The lawsuit was filed by the Wisconsin State AFL-CIO; three councils of the American Federation of State, County and Municipal Employees; the American Federation of Teachers-Wisconsin; the Wisconsin Education Association Council; and the Service Employees International Union-Health Care Wisconsin.
Walker, the unions charged, tried to "eliminate or reduce to a shell" the existing rights of state and municipal employees "while maintaining the robust bargaining rights of a favored class consisting of those employees falling within a newly created category deemed 'public safety' employees."
The lawsuit also raised a political dimension to Walker's collective bargaining legislation, accusing the governor of exempting unions and employee associations that supported him in his campaign for governor. The unions representing the troopers, Milwaukee firefighters and Milwaukee police officers backed Walker during last year's campaign.
In a statement, the unions that filed the new suit said they filed it because the collective-bargaining legislation "denies hundreds of thousands of public employees their right to collectively bargain for a better life. The groups challenge the constitutionality of the state's budget-repair bill which would destroy collective bargaining rights for all but a select group of public sector workers."
The suit, filed in the Western District of Wisconsin, says the legislation violates the 1st and 14th amendments of the U.S. Constitution "by stripping away basic rights to bargain, organize and associate for the purpose of engaging in union activity, which have been in place for the last half century."
The case is assigned to U.S. District Judge William M. Conley, who was appointed by President Barack Obama.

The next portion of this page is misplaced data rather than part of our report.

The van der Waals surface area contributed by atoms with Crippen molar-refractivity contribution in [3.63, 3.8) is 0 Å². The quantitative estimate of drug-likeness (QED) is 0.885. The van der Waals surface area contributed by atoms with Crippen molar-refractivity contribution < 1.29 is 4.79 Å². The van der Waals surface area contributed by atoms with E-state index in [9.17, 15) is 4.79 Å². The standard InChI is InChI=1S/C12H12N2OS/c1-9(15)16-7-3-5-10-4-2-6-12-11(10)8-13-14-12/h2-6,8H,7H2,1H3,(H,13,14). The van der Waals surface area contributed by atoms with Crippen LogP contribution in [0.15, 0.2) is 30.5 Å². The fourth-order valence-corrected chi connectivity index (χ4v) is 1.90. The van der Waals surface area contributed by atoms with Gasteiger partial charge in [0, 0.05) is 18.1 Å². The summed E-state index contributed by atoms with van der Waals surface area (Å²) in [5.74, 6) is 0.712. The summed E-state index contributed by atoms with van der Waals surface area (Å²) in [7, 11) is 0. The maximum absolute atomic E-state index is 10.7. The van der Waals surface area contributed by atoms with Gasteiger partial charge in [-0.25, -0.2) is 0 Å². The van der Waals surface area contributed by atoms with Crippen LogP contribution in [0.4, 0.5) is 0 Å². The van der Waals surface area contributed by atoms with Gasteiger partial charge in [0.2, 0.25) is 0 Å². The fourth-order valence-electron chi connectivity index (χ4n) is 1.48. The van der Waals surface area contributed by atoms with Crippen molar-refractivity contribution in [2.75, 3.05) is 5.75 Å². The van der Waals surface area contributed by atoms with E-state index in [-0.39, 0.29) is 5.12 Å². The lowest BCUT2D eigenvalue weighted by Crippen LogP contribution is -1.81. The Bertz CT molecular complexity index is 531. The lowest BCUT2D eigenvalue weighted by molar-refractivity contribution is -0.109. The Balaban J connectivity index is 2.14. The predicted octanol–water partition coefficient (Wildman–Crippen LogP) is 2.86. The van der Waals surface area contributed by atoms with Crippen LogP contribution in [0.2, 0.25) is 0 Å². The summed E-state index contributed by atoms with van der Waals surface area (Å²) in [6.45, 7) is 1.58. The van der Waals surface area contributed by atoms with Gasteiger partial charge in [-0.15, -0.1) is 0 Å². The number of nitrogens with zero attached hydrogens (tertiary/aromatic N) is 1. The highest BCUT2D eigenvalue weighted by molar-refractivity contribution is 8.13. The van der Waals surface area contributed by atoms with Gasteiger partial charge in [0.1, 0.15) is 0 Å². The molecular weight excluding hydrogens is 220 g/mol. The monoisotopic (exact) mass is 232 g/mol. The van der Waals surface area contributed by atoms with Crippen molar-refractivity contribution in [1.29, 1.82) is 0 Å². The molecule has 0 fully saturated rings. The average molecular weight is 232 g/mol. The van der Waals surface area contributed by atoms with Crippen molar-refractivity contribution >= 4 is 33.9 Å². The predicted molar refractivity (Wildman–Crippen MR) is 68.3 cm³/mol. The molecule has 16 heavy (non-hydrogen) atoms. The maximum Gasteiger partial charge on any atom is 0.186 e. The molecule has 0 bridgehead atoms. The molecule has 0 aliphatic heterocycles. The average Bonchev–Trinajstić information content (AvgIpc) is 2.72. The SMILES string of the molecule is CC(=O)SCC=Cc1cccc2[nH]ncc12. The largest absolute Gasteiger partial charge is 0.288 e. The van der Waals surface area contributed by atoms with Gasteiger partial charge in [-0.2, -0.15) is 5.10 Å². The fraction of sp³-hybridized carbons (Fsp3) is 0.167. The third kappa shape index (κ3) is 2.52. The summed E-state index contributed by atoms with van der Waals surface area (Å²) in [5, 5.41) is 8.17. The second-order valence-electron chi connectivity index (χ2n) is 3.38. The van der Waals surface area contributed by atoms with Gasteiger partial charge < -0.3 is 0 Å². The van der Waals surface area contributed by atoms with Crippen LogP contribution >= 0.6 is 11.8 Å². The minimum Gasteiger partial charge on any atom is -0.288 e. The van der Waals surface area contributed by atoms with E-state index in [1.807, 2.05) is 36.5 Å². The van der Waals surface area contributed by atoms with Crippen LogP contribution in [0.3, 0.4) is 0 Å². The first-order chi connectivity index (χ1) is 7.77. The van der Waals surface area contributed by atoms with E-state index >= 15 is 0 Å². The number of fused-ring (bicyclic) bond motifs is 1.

The unions are asking the federal court to prevent the Walker administration from implementing the legislation, either temporarily or permanently.
The suit does not seek to stop the pension and health requirements imposed by Walker's bill.
"Public sector unions have made it clear from day one that Wisconsin workers would do their part to share in the sacrifice and keep our state moving forward. The lawsuit only seeks to preserve the basic right to bargain and freely associate," a statement from the AFL-CIO said.
The new lawsuit attacks the collective bargaining changes on their merits, something that was not at play in the case the state Supreme Court decided Tuesday.
That case looked at whether a committee of lawmakers violated the open meetings law by meeting with little notice and barring all but 20 members of the general public from attending it. The 4-3 ruling found the open meetings law largely does not apply to lawmakers.
The decision prompted outrage from advocates for open government.
Robert Dreps, a Madison attorney who is an expert on open records and open meetings laws, said the net effect of the Supreme Court ruling is that the Legislature can do what it wants when it comes to meetings.
"For at least 35 years, the Legislature has pretended to be bound by the open meetings law. They now have said they have the prerogative to ignore the law," said Dreps, who has represented the Journal Sentinel.
But Rep. Robin Vos (R-Rochester), co-chairman of the powerful Joint Finance Committee, said lawmakers will continue to do their business in public.
"We have always acted in open," he said. "Our rules require it....Nothing will change."
Bill Glauber of the Journal Sentinel staff contributed to this report.